Small Steps

by | May 30, 2019

On Tuesday evening 28 May 2019, my local council considered the following motion:

From: https://businesspapers.randwick.nsw.gov.au/Open/2019/05/OC_28052019_AGN_AT.PDF

I had the opportunity to speak for the motion. And I said:

This is an opportunity to promote a sense of community, of belonging, of developing human connection within Randwick through listening.

We simply take two chairs, one for the volunteer listener and one for another, out onto the pavement, shopping mall, library, park or beach front, sit down and offer to listen to anyone about anything. That’s all! No judgements, no advice giving, no problem solving, no people fixing. Just skilled, intentional, empathetic listening that fosters human connection and a sense of belonging.

And it works. It works in San Francisco where Sidewalk Talk started in 2015. It works in the 12 countries and 40 cities across the world where up to 4000 volunteers sit in public spaces to listen to others. Sometimes weekly, sometimes monthly, sometimes on an irregular basis.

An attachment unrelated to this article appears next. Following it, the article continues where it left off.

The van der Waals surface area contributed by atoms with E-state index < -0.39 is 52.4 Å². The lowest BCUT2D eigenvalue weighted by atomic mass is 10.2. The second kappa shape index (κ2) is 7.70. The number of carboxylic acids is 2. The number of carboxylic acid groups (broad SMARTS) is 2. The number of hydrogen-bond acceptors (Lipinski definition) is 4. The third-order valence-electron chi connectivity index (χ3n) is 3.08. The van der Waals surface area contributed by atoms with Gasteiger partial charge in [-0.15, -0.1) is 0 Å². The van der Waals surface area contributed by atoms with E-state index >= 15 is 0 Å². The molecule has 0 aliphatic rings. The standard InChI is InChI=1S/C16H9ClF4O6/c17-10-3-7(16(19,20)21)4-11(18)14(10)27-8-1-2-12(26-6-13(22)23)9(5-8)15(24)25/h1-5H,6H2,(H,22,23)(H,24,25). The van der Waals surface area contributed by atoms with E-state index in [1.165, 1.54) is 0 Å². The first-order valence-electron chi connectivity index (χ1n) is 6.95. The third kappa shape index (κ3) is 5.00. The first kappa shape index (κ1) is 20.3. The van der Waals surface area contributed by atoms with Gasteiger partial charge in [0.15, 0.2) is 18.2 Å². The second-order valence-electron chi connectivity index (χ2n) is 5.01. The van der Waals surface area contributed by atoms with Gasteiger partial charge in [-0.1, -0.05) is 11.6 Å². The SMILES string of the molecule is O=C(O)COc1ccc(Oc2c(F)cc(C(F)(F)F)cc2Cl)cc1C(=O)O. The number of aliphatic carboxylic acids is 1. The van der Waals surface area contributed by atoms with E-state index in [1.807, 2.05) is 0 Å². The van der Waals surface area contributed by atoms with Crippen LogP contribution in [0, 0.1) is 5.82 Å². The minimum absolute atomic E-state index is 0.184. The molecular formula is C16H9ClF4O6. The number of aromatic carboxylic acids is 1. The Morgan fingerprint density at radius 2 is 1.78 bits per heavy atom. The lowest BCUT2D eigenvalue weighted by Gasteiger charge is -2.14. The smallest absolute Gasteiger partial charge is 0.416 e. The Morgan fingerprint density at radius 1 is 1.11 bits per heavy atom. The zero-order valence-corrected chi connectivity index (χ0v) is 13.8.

We could do this in Randwick, either as Sidewalk Talk or our own program. To do so we need to recruit volunteers, offer some basic training in empathic listening, set up in safe accessible public spaces on a regular basis, offer ongoing support to our volunteers, and sit down and listen.

What might happen? We may build human connection, increase a sense of belonging, improve resilience, develop social cohesion, improve people’s health and wellbeing, reduce social exclusion. In other words enhance a sense of community here in Randwick.

By listening in public spaces to anyone about anything, volunteers are embracing people who differ from us, encouraging harmony and modelling connection, for those passing by. Volunteers are often surprised, not only by the impact we have on our community, but the value our listening practice adds to our own quality of life. We are happier, less lonely, and more inclusive. We are better partners, friends, parents and co-workers.

Let’s just pause a moment and imagine how intentional listening by volunteers could make a world of difference in the Randwick community. Rachel Naomi Remen. Says “Listening is the oldest and perhaps the most powerful tool of healing. It is often through the quality of our listening and not the wisdom of our words that we are able to effect the most profound changes in the people around us”.

This is what is being offered this evening. An opportunity to develop a sense of community by offering a listening presence in our public spaces. I urge you to support the motion and enhance the community in Randwick.

The motion was unanimously passed. We now await the report. Small steps!

Subscribe to 'Border Crossings'

Enter your email address to subscribe to this blog and receive notifications of new posts by email.